All non-resident alien individuals are required to file Form 1040NR if they are engaged in trade or business within the U.S., if they have U.S. source income or if they are claiming a treaty-based position. Form 1040NR is due on April 15 for the previous calendar year-end. If the nonresident alien did not receive wages as an employee subject to U.S. income tax withholding, Form 1040NR is due on June 15 for the previous calendar year.
Tax reform changes impact individuals filing a Form 1040NR. The significant changes include a tax rate reduction, suspension of the personal exemption, limitations on state tax deductions, and a new credit for other dependents.
Form 8938: Statement of Specified Foreign Financial Assets
Specified individuals, including U.S. resident aliens, are required to file Form 8938 if they have an interest in specified foreign financial assets and the value of those assets is more than the applicable reporting threshold. Financial accounts maintained by a foreign financial institution, stock and securities not issued by a U.S. person and interests in a foreign entity are examples of specified foreign financial assets. Form 8938 is included with the taxpayer’s individual income tax return.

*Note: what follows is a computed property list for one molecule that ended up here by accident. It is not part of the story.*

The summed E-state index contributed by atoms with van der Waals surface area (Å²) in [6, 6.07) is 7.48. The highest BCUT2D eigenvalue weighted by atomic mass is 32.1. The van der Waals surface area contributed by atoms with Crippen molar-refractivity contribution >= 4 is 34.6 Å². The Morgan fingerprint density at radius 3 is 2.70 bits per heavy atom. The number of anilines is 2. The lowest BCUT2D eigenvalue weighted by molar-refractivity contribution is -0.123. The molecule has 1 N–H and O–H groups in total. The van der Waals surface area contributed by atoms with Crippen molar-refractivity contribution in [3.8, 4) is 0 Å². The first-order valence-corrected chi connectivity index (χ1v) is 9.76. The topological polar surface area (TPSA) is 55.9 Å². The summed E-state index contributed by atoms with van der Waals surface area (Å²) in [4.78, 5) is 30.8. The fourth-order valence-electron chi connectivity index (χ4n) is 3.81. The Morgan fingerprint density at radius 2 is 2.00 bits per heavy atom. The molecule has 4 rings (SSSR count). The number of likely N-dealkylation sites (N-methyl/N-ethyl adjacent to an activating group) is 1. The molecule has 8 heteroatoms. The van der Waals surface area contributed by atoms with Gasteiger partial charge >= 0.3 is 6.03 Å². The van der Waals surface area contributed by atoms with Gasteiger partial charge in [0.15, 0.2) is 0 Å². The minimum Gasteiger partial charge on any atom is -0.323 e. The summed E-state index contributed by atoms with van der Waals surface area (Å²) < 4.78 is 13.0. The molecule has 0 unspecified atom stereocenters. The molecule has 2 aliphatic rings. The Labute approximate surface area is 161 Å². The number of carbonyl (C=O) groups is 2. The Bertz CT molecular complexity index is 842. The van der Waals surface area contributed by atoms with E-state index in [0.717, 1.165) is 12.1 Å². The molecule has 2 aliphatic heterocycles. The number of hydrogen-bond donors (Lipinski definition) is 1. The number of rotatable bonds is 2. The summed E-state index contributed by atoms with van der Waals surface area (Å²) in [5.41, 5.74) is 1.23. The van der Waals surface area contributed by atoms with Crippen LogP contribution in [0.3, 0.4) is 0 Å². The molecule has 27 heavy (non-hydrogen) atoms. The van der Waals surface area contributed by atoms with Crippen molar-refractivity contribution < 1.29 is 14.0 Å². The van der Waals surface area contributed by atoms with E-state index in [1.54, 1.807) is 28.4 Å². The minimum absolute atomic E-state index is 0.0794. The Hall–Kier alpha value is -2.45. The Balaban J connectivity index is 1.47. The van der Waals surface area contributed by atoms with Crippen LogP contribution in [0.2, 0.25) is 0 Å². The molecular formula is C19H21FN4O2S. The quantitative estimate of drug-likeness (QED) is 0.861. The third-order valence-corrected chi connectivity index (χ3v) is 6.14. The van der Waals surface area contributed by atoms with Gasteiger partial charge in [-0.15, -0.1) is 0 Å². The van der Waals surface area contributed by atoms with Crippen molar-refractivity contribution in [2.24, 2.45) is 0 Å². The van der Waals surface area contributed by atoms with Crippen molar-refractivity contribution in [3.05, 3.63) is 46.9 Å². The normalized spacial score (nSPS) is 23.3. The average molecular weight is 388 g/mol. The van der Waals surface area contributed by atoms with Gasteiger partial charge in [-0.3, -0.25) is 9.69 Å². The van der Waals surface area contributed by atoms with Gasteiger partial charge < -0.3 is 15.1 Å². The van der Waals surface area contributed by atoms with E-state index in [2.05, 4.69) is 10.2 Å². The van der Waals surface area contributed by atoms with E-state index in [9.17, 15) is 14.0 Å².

The filing requirements of Form 8938 also applies to specified domestic entities including closely-held domestic corporations and partnerships with at least 50 percent of gross income from passive income or of assets held to produce passive income as well as domestic trusts with one or more specified person as a beneficiary.
This overview includes the most common forms encountered by foreign and U.S. parties with global transactions. There are many other forms that could also apply. When coming to the U.S., we recommend speaking to a U.S. tax advisor to assist with meeting reporting obligations in order to avoid penalties and to take advantage of treaty benefits.
Clayton & McKervey PC
Headquartered near the international border of the U.S. and Canada, Clayton & McKervey is a Detroit-based, full-service accounting and business advisory firm focused on global business. The firm’s clientele includes closely held, middle-market, growth-oriented companies. Since 1953, Clayton & McKervey has created a strong reputation, both domestically and internationally, with four types of clients, U.S. entities with operations in other countries, foreign entities expanding to the U.S., businesses with international growth plans and clients in need of transfer pricing service.Learn more